Attn Minitab 17 Experts: Calculating Confidence Intervals in Graphical Summaries

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    As I was playing around in Minitab 17 today, I noticed that my hand-calculated confidence interval (CI) for a dataset did not match the CI that Minitab calculated for the same dataset. (Please don’t ask why I’m hand calculating this stuff. Glutton for punishment, I guess.) In any case, my dataset has over 30 records, therefore, I was using the z-table to calculate the CI. Rationale: Dataset sample is large (n>=30) and data is normal (Minitab normality test rejected the null hypothesis). Therefore, I can use z-distribution table. I got an Upper Limit of $99.94 and a Lower Limit of $69.00.

    However, when I plugged this same data into Minitab and ran a Graphical Summary (Stat > Basic Statistics > Graphical Summary), it gave me the following: UL=$101.06 and LL=$67.87. Weird, right? So, I recalculated the CI again, by hand (remember, glutton for punishment), but this time I used the Student t-distribution and realized that, even though the sample is greater than 30, Minitab used the Student t-distribution to calculate the CI.

    Now that I know this, I’ll be aware of it. Can anyone explain why, though? I’m just curious, that’s all.


    Katie Barry

    @minitab Can you weigh in?



    Hi Tom. I’ll be glad to clarify. The sample mean has an exact standard normal (Z) distribution when the population from which the sample is selected is normally distributed with known standard deviation. That’s a helpful academic consideration when learning about confidence intervals, but, in practice, we almost never know the true standard deviation.

    In the vast majority of cases, we have to estimate the standard deviation from the sample data, just as we do the mean. In those cases, even when the sample size is “large” (n > 30-40 in most introductory statistics books), the sample mean is approximately normally distributed. That approximation is helpful in academic settings that require manual calculations, e.g. it is much easier to look up a z-multiplier than a t-multiplier when using tables. However, with access to Minitab and incredible computing power, settling for an approximation is unnecessary. We utilize the t-distribution to create a more exact confidence interval.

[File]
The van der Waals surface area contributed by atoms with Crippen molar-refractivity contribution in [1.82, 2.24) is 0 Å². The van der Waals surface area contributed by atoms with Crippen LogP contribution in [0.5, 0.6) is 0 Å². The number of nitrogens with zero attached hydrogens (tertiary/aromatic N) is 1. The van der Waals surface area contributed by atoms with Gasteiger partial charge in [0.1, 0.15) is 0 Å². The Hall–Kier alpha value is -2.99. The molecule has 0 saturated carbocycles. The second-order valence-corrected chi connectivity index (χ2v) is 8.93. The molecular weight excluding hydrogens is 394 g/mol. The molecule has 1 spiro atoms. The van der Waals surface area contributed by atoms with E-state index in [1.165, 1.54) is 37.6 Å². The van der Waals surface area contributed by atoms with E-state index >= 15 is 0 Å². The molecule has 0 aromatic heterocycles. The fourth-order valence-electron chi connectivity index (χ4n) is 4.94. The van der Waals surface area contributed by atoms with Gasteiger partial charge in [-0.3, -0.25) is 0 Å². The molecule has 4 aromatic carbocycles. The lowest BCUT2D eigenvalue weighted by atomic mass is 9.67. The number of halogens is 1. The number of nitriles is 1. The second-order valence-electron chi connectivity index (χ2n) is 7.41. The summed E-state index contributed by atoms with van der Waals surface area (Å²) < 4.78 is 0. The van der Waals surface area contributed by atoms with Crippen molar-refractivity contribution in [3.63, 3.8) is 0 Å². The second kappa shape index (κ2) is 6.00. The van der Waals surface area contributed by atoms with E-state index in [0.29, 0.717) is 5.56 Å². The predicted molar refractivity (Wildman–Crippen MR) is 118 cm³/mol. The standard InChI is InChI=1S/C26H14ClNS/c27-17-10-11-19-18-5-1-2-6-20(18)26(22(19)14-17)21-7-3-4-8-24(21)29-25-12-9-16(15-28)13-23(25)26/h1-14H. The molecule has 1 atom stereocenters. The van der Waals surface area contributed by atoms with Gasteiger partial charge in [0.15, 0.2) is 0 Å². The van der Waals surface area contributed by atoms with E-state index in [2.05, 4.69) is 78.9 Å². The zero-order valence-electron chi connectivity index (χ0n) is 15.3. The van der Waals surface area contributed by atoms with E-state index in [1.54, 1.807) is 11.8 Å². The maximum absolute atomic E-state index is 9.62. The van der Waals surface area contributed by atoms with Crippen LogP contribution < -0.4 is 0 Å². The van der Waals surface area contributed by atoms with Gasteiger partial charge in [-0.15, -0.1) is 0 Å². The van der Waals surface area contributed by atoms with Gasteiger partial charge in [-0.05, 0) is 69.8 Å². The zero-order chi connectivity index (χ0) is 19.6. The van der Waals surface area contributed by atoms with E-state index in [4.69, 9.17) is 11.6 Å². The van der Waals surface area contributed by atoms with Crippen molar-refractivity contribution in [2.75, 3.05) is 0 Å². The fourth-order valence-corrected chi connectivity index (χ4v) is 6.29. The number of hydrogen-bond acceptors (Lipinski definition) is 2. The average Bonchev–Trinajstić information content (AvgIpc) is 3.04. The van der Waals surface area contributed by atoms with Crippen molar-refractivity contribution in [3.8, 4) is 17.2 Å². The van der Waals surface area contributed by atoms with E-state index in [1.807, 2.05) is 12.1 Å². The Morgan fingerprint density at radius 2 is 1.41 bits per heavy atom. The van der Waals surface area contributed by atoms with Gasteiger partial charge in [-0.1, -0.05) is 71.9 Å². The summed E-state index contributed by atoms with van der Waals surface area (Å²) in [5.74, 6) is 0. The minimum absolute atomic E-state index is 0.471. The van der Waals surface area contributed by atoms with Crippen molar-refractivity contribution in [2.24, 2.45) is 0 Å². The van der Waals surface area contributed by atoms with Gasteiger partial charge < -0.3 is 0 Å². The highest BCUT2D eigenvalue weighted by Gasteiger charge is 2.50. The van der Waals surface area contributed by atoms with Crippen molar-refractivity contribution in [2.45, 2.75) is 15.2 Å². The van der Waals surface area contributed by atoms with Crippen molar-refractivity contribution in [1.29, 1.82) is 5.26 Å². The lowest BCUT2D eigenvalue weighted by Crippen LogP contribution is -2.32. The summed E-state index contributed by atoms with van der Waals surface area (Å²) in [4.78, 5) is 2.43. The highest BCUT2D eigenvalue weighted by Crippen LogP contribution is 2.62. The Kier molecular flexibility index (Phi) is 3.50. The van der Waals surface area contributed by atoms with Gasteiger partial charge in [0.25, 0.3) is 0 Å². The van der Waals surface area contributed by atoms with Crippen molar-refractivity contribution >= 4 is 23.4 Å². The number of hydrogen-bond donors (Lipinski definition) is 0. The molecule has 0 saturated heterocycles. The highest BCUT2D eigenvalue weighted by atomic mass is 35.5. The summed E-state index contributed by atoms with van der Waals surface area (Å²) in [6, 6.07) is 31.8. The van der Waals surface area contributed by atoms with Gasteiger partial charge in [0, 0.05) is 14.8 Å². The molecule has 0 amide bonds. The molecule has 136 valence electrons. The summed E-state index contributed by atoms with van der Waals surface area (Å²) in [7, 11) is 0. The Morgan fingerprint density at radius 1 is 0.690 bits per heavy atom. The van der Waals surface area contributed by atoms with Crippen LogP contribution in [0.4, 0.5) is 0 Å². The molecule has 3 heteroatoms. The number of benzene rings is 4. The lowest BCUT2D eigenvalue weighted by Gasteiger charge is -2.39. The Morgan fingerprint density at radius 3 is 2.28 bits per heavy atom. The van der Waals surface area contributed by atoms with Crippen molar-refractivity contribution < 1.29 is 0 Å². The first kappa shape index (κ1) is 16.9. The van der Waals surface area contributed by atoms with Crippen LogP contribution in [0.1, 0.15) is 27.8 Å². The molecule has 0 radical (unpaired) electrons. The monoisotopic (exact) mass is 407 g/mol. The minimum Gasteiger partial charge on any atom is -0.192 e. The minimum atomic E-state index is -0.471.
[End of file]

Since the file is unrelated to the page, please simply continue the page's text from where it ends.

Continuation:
Further, the confidence interval for the mean based on the t-distribution typically works well even when the population isn’t normally distributed, unless the population distribution is highly skewed and the sample size (n) is very small.

    If you would like, you can still calculate a confidence interval for a mean based on the standard normal (Z) distribution via Stat > Basic Statistics > 1-Sample Z. You will notice, however, that the dialog requires you to specify the known standard deviation of the population.

    Finally, you mentioned that you believe that your specific data are normally distributed because Minitab rejected the null of the normality test. The null hypothesis of a normality test is that the normal distribution fits the data. Thus, if the p-value from the test is small and the null is rejected, the conclusion is actually that the normal distribution does not fit the data.



    @Minitab – First, thank you for taking the time to respond to my question and for clearly explaining what was going on. Second, based on your response, I realized I had made an error in my post. I should have said the normality test “failed to reject” the null hypothesis.

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